The Cost of Fixing Bugs Late

Have you ever been in a situation where you’ve written a piece of code and it’s almost there but there are a few niggling issues which “can wait for V2?”. Have you ever wished, maybe months later that you’d gone back and resolved them at the time? You’re not alone!

More and more developers and managers are beginning to realise the true cost of fixing bugs late, not only on their sanity but on the company’s time and money.

Let’s say for the sake of argument that you’ve finished a piece of code except for a few edge cases. You’re under a lot of time pressure so you decide it’s of a high enough quality and you push it through to QA. The cost to the business of fixing that issue actually increases dramatically the longer it’s left.

Let’s look at a few scenarios:

You fix the issue immediatly

  • Fix time – 30 minutes

You send to QA and it’s rejected there

  • Fix time – 30 minutes
  • Build time – 2 hours
  • QA deployment time – 1 hour
  • QA signoff testing – 24 hours
  • Fix time – 30 minutes

QA passes as an “edge case” but the customer disagrees

  • Fix time – 30 minutes
  • Build time – 2 hours
  • QA deployment time – 1 hour
  • QA signoff testing – 24 hours
  • Deploy to UAT – 3 hours
  • Customer UAT – 1 week

Missed in UAT but discovered as a significant issue in Live

  • Fix time – 30 minutes
  • Build time – 2 hours
  • QA deployment time – 1 hour
  • QA signoff testing – 24 hours
  • Deploy to UAT – 3 hours
  • Customer UAT – 1 week
  • Customer live deploy – 3 hours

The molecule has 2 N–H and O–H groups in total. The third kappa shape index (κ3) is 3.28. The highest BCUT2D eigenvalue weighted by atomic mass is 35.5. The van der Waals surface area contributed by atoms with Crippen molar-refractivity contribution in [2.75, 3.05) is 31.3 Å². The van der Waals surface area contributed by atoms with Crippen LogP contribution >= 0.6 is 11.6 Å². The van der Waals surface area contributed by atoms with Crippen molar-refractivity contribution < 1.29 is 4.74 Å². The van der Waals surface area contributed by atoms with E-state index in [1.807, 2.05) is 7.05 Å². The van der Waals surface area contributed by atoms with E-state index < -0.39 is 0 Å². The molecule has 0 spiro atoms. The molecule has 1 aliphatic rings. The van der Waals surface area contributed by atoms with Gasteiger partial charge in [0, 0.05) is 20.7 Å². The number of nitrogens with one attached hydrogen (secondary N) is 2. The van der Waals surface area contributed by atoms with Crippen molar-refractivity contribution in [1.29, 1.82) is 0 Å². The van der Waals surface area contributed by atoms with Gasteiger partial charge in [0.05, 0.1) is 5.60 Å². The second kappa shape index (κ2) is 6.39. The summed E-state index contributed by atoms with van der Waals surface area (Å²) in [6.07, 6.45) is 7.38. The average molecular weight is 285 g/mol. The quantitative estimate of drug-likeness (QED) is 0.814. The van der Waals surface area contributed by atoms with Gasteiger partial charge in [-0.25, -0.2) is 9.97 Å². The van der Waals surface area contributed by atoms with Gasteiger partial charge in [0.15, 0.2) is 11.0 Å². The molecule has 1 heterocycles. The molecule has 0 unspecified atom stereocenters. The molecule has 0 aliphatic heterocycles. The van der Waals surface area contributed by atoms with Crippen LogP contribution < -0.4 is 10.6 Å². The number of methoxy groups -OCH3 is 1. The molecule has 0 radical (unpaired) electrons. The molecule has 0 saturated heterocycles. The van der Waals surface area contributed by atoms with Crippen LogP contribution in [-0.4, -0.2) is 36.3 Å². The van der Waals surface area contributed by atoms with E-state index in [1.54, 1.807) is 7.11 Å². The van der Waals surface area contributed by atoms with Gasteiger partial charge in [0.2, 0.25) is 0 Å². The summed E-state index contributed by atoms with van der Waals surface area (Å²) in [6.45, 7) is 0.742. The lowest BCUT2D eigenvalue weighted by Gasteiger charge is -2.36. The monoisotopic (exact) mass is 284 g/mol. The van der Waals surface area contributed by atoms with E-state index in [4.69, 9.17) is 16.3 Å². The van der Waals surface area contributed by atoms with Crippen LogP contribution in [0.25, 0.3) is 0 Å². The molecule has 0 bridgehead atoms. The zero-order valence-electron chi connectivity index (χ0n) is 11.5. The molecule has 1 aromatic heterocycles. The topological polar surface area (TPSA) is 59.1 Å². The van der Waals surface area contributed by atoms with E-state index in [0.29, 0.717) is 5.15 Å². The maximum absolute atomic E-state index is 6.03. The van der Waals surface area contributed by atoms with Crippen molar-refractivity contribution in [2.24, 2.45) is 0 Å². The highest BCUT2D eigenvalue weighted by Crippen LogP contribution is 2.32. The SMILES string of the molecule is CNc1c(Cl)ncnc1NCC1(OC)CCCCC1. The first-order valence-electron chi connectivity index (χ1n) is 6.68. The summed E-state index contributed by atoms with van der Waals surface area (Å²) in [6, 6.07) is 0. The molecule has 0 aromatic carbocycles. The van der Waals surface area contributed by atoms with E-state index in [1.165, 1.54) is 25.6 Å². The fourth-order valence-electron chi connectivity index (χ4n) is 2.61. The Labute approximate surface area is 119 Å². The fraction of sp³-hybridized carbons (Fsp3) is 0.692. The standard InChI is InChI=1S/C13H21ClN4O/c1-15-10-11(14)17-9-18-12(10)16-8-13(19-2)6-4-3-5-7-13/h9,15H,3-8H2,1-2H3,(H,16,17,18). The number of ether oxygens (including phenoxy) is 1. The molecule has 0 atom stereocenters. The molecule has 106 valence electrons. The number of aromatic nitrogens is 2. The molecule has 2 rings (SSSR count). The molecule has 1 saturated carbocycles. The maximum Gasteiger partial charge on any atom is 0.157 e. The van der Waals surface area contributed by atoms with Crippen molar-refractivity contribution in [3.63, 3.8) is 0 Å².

As you can see, even with these rough estimates the time it takes to resolve the customer’s issue increases dramatically the longer it’s left. Not only that but the cost of time to the business of paying staff to run extra QA cycles or rounds of UAT spirals out of control. We haven’t even considered the final case where it goes to the bug queue to die and a completely different developer has to learn the feature and resolve the problem.

The graph is actually a very common shape*.

graph-2

I’m a big fan of practicality, no software is going to be perfect and it’s unrealistic to expect that you’re going to find and fix each and every issue before shipping to a customer.

However, hopefully this has made you stop and think and has provided a strong argument for making that extra 30 minutes to resolve the issue before it causes a real headache for the business!

*Thanks to fooplot.com for the graphing software.

Stay Technical

I recently spent a Sunday night in a hotel in Hatfield prior to a customer meeting on the Monday morning. For some unknown reason I felt an urge to learn Python.

Why? I have no idea… I’m a .NET developer, my team are all .NET developers but it seemed ages since I’d picked up a new technology and had a little play… not because I’d needed to for some project but just because it looked cool!

As IT Managers and professionals we got to where we are by working very hard and having a natural curiosity about technology. Our roles may have changed but I believe it’s crucial to keep that inquisitive nature alive – especially if we want to engage with and be relevant in our teams.

Of all the managers I’ve ever worked with the ones I’ve respected the most are the ones who find the time to stay hands on. I always told myself that it was something I’d hold onto through my career.

With so much of my recent time being spent reading about the Theory of Constraints, Agile Principles, and Scrum practices… it was a refreshing change to think about immutable data types and significant white space!

The next time you have a quiet few hours do consider picking up a book or opening up pluralsight. Remind yourself why you chose to be a developer in the first place and maybe even write some code in a new language!

Agile Planning vs Planning for Agile Teams